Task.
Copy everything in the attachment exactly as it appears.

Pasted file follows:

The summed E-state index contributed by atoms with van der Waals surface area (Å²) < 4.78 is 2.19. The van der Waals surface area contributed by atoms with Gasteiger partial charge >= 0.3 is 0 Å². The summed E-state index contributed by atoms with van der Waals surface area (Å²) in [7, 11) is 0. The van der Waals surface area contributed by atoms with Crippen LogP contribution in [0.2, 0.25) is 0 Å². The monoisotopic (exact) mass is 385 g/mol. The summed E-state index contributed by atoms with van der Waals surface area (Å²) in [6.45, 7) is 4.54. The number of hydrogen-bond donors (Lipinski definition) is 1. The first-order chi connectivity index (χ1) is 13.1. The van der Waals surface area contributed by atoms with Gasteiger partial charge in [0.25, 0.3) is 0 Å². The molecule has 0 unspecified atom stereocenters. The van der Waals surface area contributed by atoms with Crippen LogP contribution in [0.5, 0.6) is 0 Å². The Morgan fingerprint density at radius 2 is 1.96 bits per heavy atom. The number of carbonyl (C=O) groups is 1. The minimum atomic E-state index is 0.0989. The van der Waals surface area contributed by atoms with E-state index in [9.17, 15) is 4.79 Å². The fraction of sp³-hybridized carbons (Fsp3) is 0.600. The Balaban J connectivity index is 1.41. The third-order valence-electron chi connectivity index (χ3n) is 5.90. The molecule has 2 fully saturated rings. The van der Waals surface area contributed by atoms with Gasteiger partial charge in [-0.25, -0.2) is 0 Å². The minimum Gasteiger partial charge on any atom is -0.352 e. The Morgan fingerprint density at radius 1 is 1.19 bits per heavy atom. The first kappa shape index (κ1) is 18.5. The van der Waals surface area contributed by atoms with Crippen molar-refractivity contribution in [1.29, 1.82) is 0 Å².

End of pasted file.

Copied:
The summed E-state index contributed by atoms with van der Waals surface area (Å²) < 4.78 is 2.19. The van der Waals surface area contributed by atoms with Gasteiger partial charge >= 0.3 is 0 Å². The summed E-state index contributed by atoms with van der Waals surface area (Å²) in [7, 11) is 0. The van der Waals surface area contributed by atoms with Crippen LogP contribution in [0.2, 0.25) is 0 Å². The monoisotopic (exact) mass is 385 g/mol. The summed E-state index contributed by atoms with van der Waals surface area (Å²) in [6.45, 7) is 4.54. The number of hydrogen-bond donors (Lipinski definition) is 1. The first-order chi connectivity index (χ1) is 13.1. The van der Waals surface area contributed by atoms with Gasteiger partial charge in [0.25, 0.3) is 0 Å². The molecule has 0 unspecified atom stereocenters. The van der Waals surface area contributed by atoms with Crippen LogP contribution in [0.5, 0.6) is 0 Å². The Morgan fingerprint density at radius 2 is 1.96 bits per heavy atom. The number of carbonyl (C=O) groups is 1. The minimum atomic E-state index is 0.0989. The van der Waals surface area contributed by atoms with E-state index in [9.17, 15) is 4.79 Å². The fraction of sp³-hybridized carbons (Fsp3) is 0.600. The Balaban J connectivity index is 1.41. The third-order valence-electron chi connectivity index (χ3n) is 5.90. The molecule has 2 fully saturated rings. The van der Waals surface area contributed by atoms with Gasteiger partial charge in [-0.25, -0.2) is 0 Å². The minimum Gasteiger partial charge on any atom is -0.352 e. The Morgan fingerprint density at radius 1 is 1.19 bits per heavy atom. The first kappa shape index (κ1) is 18.5. The van der Waals surface area contributed by atoms with Crippen molar-refractivity contribution in [1.29, 1.82) is 0 Å².